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Flare dispensers under each wing.

A-10s have more tricks than Harry Potter, such as the flares designed to lure heat-seeking missiles away from the engines. Over these battlefields, pilots often pop the flares as “We see you” warnings to the enemy. If the enemy is in the open and no civilians are around, they are unlikely to get a friendly flare warning, but sometimes it’s better to hold off on the big weapons; the enemy might be fighting from a built-up area.

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Today, Lt Col Murphy’s 30mm cannon is loaded with 1,150 rounds. The 30mm can destroy tanks, but believe it or not, typically will not penetrate the walls around Afghan homes. When the 30mm fires, it’s almost unbelievable. The bullets don’t fly in a laser-like stream, but sort of spray in a lethal mist, as if the cannon is shot-painting a swath with huge bullets. If the enemy is in the open, the cannon is like a weapon of mass destruction. When people are hit with M-16 bullets, the wound is often more like a couple small holes, but when bodies get hit with weapons this large, they fly in pieces.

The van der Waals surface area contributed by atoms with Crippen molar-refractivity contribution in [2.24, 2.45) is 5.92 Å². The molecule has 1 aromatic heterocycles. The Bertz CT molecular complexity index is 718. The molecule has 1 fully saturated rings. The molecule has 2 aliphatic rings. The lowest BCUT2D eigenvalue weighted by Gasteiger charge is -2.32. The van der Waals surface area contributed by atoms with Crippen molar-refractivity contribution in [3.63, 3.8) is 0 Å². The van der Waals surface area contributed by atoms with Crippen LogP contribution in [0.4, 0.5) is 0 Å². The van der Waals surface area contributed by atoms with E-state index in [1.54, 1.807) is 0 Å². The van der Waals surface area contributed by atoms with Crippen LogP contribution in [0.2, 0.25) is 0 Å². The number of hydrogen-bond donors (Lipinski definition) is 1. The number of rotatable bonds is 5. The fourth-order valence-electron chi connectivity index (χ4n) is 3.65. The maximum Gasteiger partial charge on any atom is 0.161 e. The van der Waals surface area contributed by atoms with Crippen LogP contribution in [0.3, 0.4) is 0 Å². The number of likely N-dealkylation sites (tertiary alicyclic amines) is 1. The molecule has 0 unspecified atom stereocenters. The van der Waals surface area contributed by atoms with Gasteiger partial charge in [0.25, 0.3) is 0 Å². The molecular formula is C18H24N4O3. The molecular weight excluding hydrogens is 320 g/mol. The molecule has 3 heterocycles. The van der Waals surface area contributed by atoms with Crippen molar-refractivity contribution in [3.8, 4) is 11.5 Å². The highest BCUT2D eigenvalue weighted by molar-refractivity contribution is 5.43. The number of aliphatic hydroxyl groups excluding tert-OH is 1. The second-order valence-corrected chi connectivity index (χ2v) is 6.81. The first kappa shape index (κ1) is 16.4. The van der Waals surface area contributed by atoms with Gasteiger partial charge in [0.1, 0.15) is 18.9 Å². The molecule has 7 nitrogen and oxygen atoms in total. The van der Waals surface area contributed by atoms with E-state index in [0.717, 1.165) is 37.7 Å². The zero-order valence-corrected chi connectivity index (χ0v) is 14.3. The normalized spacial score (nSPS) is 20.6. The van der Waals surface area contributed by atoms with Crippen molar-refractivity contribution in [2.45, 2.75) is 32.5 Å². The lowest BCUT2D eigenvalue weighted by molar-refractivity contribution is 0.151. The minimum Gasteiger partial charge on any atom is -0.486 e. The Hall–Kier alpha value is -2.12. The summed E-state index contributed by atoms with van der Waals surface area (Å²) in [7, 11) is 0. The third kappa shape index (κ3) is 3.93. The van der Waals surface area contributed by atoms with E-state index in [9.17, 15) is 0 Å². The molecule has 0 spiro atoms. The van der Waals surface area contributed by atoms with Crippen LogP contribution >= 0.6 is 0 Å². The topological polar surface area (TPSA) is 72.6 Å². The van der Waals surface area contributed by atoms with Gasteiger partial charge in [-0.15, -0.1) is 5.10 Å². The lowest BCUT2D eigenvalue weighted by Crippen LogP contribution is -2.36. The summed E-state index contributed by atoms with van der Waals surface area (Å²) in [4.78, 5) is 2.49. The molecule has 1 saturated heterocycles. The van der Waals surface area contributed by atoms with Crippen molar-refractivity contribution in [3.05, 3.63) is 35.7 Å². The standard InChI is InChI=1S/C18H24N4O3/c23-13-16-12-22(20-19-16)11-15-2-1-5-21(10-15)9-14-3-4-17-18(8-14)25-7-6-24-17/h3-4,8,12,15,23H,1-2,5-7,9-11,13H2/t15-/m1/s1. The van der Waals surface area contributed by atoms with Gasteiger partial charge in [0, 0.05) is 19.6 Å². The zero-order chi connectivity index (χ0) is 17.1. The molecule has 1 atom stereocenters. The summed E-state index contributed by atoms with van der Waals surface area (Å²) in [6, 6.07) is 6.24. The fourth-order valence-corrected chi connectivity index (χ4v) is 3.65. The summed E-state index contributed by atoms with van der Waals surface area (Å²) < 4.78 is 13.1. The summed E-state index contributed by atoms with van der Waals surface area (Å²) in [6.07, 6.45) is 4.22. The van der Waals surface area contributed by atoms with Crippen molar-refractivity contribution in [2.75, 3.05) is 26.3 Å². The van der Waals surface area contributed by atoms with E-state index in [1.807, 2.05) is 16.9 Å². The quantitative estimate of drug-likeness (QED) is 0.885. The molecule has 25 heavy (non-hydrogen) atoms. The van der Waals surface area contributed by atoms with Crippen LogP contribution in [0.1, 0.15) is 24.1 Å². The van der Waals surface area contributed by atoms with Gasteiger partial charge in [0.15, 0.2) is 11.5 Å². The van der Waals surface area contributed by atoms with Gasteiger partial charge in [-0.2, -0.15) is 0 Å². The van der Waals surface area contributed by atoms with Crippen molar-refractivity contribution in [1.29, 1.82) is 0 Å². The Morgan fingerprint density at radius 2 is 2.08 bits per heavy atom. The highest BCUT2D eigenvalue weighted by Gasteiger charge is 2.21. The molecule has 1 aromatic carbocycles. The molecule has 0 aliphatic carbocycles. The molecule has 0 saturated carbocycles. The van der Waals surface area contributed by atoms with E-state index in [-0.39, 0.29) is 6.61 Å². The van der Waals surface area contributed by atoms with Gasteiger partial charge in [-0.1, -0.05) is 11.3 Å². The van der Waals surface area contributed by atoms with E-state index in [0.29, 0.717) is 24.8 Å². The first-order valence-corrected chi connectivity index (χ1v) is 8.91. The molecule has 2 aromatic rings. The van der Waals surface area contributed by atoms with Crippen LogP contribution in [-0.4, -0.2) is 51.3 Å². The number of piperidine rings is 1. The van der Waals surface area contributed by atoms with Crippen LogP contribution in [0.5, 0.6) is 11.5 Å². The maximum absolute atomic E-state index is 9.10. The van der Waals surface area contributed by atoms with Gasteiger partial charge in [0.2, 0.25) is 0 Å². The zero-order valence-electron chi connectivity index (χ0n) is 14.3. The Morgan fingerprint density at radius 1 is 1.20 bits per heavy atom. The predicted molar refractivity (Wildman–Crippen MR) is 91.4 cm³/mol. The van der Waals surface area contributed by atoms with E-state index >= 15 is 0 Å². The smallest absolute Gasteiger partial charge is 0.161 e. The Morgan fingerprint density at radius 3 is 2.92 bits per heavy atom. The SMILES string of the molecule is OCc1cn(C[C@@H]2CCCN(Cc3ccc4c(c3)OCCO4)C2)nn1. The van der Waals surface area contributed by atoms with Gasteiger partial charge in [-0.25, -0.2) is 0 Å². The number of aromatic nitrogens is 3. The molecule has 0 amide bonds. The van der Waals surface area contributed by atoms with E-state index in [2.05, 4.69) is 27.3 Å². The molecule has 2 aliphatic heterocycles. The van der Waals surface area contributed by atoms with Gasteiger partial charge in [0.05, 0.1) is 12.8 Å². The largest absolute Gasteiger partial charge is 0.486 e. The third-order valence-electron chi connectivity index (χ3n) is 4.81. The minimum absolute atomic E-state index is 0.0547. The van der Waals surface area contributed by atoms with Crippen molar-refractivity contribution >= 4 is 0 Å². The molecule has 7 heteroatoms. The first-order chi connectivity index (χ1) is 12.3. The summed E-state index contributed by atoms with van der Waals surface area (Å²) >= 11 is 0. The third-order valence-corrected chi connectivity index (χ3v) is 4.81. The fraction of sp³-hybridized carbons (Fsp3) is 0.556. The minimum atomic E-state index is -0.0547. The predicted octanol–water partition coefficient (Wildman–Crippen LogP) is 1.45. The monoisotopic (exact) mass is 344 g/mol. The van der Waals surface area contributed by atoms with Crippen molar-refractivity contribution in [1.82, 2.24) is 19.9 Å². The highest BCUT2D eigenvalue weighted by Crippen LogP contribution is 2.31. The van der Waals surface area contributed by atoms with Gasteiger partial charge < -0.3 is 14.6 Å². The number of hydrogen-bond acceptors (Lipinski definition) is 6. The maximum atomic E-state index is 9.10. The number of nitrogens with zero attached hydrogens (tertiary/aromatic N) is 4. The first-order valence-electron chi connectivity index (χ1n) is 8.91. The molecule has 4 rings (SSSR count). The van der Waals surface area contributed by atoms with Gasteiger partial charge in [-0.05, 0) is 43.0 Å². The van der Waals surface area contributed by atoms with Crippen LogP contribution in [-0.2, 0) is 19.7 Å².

A-10 cannons are tilted down so that the pilot can fly level while strafing. This is important: In Mosul, in 2004, an F-14 was strafing downtown after a massive truck bomb in December and many other bad surprises (I was not there), and the pilot told me he was fixated on the target. Since the F-14 cannon is tilted up for “Top Gun” air combat, the pilot had to nose down the F-14 and was diving straight into the target and nearly crashed. The hard turn to avoid crashing damaged his aircraft and the pilot had difficulty landing on the aircraft carrier later that night. Since the A-10 gun is tilted down, it can fly level and strafe without accidentally crashing into the target

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Lt Cols Tim Eddins and Eric Murphy climb up the telescoping ladder into their jets and go through one of many checklists. Watching Air Force missions and all the checklists is reminiscent of watching space launches. Checklist after checklist of obscure terms. Occasionally they say things normal people might recognize, like “brakes.”

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Meanwhile, highly trained ground crews check, check, and recheck. And then check again. They checked so many times that it was hard to keep up.

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Each of the two Warthogs carried 8x BLU 19 IR (infrared) illumination flares, which can be used to help helicopters land on dark nights. Our special operations helicopters don’t need any ambient light to fly in the dark. They could fly in a cave if the cave were big enough. But most of U.S. helicopters need some light to see the ground, and on nights too dark to fly (called “red illum” by the aviators), someone needs to light up the landing zone. The helicopters can turn on their own IR lights, but it can be preferable to have artillery, mortars, or, say, Warthogs illuminate for you.